PWM = Pulse Width Modulation, it's a mechanism of controlling the fan speed by rapidly turning on/off the power to the fan. It provides more precise control over the fan speed over simple voltage control. The guy above must be trying to say that your fan speed might be limited in the BIOS, although that's highly unlikely.

75-80C is well below the 90+C max temperature. I'm not sure if that's the case with the AMD Athlon, but it's true for most. If you have some spare thermal grease lying around, you might want to remove the HSF, clean the CPU, reapply thermal grease, and reseat the HSF. It could be that the thermal compound is old and inefficient. When was this system set up?
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March 6, 2010 2:53:11 AM

UPDATE: I found out that "ILLEGAL SUMOUT" means that your processor's calculations, when compared to the stored correct answers, are messed up and incorrect. It might be because of RAM issues. Try downloading and running memtest86+.
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March 6, 2010 2:53:26 AM

gracefully said:
PWM = Pulse Width Modulation, it's a mechanism of controlling the fan speed by rapidly turning on/off the power to the fan. It provides more precise control over the fan speed over simple voltage control. The guy above must be trying to say that your fan speed might be limited in the BIOS, although that's highly unlikely.

75-80C is well below the 90+C max temperature. I'm not sure if that's the case with the AMD Athlon, but it's true for most. If you have some spare thermal grease lying around, you might want to remove the HSF, clean the CPU, reapply thermal grease, and reseat the HSF. It could be that the thermal compound is old and inefficient. When was this system set up?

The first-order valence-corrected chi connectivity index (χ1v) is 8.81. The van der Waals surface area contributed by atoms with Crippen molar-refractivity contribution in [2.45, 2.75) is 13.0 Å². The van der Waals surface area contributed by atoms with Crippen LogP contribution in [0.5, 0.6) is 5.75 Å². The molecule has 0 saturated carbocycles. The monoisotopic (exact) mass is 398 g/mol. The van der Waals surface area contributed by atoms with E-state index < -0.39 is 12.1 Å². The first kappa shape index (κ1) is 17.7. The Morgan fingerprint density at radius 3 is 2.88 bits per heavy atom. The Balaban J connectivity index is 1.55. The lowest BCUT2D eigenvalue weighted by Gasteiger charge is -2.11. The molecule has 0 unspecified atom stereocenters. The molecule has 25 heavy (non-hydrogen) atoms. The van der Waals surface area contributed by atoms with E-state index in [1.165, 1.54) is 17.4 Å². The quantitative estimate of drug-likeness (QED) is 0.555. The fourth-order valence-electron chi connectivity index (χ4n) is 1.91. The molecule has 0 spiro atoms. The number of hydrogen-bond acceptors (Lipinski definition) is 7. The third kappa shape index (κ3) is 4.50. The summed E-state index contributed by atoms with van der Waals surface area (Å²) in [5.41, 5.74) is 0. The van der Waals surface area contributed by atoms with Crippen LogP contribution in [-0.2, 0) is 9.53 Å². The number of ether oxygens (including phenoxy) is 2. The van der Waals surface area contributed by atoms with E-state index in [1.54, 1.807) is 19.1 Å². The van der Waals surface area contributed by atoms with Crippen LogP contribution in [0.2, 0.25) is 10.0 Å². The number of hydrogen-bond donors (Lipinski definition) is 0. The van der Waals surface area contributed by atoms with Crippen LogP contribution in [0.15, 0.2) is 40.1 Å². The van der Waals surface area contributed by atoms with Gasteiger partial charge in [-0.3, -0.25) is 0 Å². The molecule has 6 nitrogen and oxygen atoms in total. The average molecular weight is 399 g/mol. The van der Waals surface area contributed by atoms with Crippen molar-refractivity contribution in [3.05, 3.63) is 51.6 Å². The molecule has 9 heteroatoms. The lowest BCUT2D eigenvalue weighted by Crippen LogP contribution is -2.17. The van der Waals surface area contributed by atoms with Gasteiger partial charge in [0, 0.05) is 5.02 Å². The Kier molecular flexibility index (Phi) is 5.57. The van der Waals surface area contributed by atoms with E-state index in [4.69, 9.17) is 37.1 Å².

3 months ago
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a b à CPUs
March 6, 2010 2:57:43 AM

OK. Go run memtest86+ for a few minutes (up to an hour) to check for errors. Prime95 already confirmed that something is wrong with either the processor or RAM.
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March 6, 2010 5:44:03 AM

there was no errors on my memory - I took apart my CPUs heat sink.. it looked fine out the outside but there was like an inch think layer of dust inside the heatsink itself... its completely clean now so i'm gonna run another stress test


edit: I'm hoping this is what it was.. I'm idling 10-15c colder then I was before *cross fingers*
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March 6, 2010 5:51:12 AM

I am so happy right now, thanks for all the help guys - I ran another torture test for like 10 minutes, no errors and my CPU didn't heat up past 55C.

Now to go to take a shower and get all this dust/thermal grease off me lol.
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a b à CPUs
March 6, 2010 8:26:51 AM

Oh good. That gets me wondering though. That's a 3 month old system, and there's already an inch-thick layer of dust? Seems to me like your case could use some fan filters. Get a square foot of mesh wire and cover the intakes of your case. It might save you a world of trouble later on.

It seems you aren't SOL after all. :) 
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March 6, 2010 4:42:02 PM

I had the same problem with the same cpu. The bios in my AsRock AliveNF6P-VSTA motherboard was setting the cpu voltage to 1.45v! It should be 1.3v or less. I had to set it manually. And Yes, the Brisbane 6000 cpu is on the motherboard support list. My understanding is that many other motherboards are also setting the vcore for Brisbanes too high.
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March 16, 2010 6:12:49 PM

Best answer selected by PatrickB1234.
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March 17, 2010 8:22:29 AM

When in Doubt Blow it Out... ;)